JUN 24, 2010
This retrospective study included 12 patients (16 eyes) with non-necrotising anterior scleritis who received subconjunctival triamcinolone injection after failing systemic therapy. A total of 25 injections were administered over a two-year period.
At a mean follow-up of nine months, complete resolution of symptoms and signs of scleral inflammation had occurred after 23 of the 25 total injections administered, with an increase of oral corticosteroids required to obtain complete resolution after the remaining two injections. Scleritis relapsed in 38 percent of eyes and required repeat subconjunctival triamcinolone therapy. No treated eye lost vision and no patient developed scleral necrosis. Four patients developed a mild rise in intraocular pressure.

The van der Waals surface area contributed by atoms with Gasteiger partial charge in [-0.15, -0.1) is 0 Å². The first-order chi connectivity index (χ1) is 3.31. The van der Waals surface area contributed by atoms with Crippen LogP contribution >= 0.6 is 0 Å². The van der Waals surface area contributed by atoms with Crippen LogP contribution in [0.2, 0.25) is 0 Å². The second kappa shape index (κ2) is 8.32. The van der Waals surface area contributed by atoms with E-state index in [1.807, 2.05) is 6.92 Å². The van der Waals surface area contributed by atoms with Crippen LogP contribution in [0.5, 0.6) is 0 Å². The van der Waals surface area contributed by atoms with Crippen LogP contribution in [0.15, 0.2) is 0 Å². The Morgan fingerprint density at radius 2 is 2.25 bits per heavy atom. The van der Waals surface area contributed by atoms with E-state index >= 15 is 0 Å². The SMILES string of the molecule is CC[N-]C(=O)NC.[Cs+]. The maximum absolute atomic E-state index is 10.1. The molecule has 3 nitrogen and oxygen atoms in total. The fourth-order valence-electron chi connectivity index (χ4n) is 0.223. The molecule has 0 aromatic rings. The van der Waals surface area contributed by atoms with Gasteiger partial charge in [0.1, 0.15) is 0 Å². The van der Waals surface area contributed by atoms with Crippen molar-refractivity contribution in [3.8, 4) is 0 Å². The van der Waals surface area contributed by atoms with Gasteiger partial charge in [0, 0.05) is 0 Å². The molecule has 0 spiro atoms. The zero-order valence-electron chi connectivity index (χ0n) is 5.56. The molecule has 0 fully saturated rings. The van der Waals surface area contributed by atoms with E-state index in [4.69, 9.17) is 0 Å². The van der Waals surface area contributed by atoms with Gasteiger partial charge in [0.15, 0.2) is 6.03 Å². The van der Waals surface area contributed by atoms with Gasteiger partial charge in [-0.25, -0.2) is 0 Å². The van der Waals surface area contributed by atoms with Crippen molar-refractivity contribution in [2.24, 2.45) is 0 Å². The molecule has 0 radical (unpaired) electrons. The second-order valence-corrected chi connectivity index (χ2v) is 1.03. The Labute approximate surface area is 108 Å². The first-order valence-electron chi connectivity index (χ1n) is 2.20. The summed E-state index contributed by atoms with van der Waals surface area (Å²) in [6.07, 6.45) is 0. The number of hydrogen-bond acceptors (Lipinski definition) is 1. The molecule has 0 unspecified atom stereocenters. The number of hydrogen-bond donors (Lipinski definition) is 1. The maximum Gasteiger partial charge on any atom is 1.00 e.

The authors concluded that this study provides further evidence that subconjunctival triamcinolone therapy is a potentially useful treatment for patients with non-necrotising anterior scleritis that is refractory to initial therapy. However, the results should be interpreted with caution due to the small number of cases, the retrospective nature of the study, the relatively short follow-up period, and the potential for selection and recruitment bias due to the use of a tertiary referral centre.